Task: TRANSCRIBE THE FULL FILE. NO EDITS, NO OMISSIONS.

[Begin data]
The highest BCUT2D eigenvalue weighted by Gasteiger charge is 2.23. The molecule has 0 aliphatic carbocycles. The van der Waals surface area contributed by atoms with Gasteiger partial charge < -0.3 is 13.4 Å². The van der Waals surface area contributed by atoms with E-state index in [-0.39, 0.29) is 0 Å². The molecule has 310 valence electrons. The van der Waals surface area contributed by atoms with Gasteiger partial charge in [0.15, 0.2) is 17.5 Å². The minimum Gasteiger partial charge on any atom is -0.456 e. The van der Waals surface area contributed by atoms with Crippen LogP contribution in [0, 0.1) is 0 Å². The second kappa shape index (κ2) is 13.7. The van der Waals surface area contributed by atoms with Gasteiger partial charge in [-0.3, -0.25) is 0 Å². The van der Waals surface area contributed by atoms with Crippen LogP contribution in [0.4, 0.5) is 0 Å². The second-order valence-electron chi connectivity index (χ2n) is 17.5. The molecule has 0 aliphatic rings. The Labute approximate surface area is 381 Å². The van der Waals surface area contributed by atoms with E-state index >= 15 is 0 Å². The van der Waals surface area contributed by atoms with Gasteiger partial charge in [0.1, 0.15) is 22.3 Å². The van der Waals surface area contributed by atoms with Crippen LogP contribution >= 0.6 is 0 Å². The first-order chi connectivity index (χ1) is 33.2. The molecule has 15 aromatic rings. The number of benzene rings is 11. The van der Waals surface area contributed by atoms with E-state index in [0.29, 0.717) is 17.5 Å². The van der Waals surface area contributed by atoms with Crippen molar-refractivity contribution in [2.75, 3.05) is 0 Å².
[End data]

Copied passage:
The highest BCUT2D eigenvalue weighted by Gasteiger charge is 2.23. The molecule has 0 aliphatic carbocycles. The van der Waals surface area contributed by atoms with Gasteiger partial charge < -0.3 is 13.4 Å². The van der Waals surface area contributed by atoms with E-state index in [-0.39, 0.29) is 0 Å². The molecule has 310 valence electrons. The van der Waals surface area contributed by atoms with Gasteiger partial charge in [0.15, 0.2) is 17.5 Å². The minimum Gasteiger partial charge on any atom is -0.456 e. The van der Waals surface area contributed by atoms with Crippen LogP contribution in [0, 0.1) is 0 Å². The second kappa shape index (κ2) is 13.7. The van der Waals surface area contributed by atoms with Gasteiger partial charge in [-0.3, -0.25) is 0 Å². The van der Waals surface area contributed by atoms with Crippen LogP contribution in [0.4, 0.5) is 0 Å². The second-order valence-electron chi connectivity index (χ2n) is 17.5. The molecule has 0 aliphatic rings. The Labute approximate surface area is 381 Å². The van der Waals surface area contributed by atoms with E-state index >= 15 is 0 Å². The van der Waals surface area contributed by atoms with Gasteiger partial charge in [0.1, 0.15) is 22.3 Å². The van der Waals surface area contributed by atoms with Crippen LogP contribution >= 0.6 is 0 Å². The first-order chi connectivity index (χ1) is 33.2. The molecule has 15 aromatic rings. The number of benzene rings is 11. The van der Waals surface area contributed by atoms with E-state index in [0.29, 0.717) is 17.5 Å². The van der Waals surface area contributed by atoms with Crippen molar-refractivity contribution in [2.75, 3.05) is 0 Å².